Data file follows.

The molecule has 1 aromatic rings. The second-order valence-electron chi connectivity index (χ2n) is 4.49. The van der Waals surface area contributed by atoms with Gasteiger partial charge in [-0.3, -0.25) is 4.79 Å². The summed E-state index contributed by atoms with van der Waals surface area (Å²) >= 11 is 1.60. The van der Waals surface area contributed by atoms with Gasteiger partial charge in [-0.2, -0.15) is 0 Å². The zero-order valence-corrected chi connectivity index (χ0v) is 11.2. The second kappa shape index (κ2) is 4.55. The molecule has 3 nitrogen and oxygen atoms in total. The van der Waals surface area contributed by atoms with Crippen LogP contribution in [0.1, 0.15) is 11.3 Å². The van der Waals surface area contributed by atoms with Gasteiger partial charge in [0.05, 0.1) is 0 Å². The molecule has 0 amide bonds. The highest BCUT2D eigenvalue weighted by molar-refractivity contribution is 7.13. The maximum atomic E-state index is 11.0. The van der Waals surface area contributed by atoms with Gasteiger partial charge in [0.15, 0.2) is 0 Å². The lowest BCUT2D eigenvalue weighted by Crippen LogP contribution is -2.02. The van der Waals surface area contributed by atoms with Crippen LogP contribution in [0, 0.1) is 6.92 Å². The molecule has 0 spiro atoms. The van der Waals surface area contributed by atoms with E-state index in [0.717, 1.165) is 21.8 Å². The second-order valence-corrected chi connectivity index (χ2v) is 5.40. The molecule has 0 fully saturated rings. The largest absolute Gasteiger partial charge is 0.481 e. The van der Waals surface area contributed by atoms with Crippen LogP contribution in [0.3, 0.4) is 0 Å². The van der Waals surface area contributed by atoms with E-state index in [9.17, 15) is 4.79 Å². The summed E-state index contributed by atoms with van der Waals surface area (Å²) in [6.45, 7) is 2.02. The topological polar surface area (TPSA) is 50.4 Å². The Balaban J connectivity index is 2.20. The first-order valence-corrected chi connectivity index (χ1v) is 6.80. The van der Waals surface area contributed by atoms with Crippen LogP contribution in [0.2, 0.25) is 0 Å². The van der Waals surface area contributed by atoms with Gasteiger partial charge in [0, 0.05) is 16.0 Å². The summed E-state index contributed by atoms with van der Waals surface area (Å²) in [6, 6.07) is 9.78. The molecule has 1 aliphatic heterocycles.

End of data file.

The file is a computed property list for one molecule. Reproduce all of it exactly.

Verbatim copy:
The molecule has 1 aromatic rings. The second-order valence-electron chi connectivity index (χ2n) is 4.49. The van der Waals surface area contributed by atoms with Gasteiger partial charge in [-0.3, -0.25) is 4.79 Å². The summed E-state index contributed by atoms with van der Waals surface area (Å²) >= 11 is 1.60. The van der Waals surface area contributed by atoms with Gasteiger partial charge in [-0.2, -0.15) is 0 Å². The zero-order valence-corrected chi connectivity index (χ0v) is 11.2. The second kappa shape index (κ2) is 4.55. The molecule has 3 nitrogen and oxygen atoms in total. The van der Waals surface area contributed by atoms with Crippen LogP contribution in [0.1, 0.15) is 11.3 Å². The van der Waals surface area contributed by atoms with Gasteiger partial charge in [0.05, 0.1) is 0 Å². The molecule has 0 amide bonds. The highest BCUT2D eigenvalue weighted by molar-refractivity contribution is 7.13. The maximum atomic E-state index is 11.0. The van der Waals surface area contributed by atoms with Gasteiger partial charge in [0.15, 0.2) is 0 Å². The lowest BCUT2D eigenvalue weighted by Crippen LogP contribution is -2.02. The van der Waals surface area contributed by atoms with Crippen LogP contribution in [0, 0.1) is 6.92 Å². The molecule has 0 spiro atoms. The van der Waals surface area contributed by atoms with E-state index in [0.717, 1.165) is 21.8 Å². The second-order valence-corrected chi connectivity index (χ2v) is 5.40. The molecule has 0 fully saturated rings. The largest absolute Gasteiger partial charge is 0.481 e. The van der Waals surface area contributed by atoms with Crippen LogP contribution in [0.3, 0.4) is 0 Å². The van der Waals surface area contributed by atoms with E-state index in [9.17, 15) is 4.79 Å². The summed E-state index contributed by atoms with van der Waals surface area (Å²) in [6.45, 7) is 2.02. The topological polar surface area (TPSA) is 50.4 Å². The Balaban J connectivity index is 2.20. The first-order valence-corrected chi connectivity index (χ1v) is 6.80. The van der Waals surface area contributed by atoms with Crippen LogP contribution in [0.2, 0.25) is 0 Å². The van der Waals surface area contributed by atoms with Gasteiger partial charge in [0, 0.05) is 16.0 Å². The summed E-state index contributed by atoms with van der Waals surface area (Å²) in [6, 6.07) is 9.78. The molecule has 1 aliphatic heterocycles.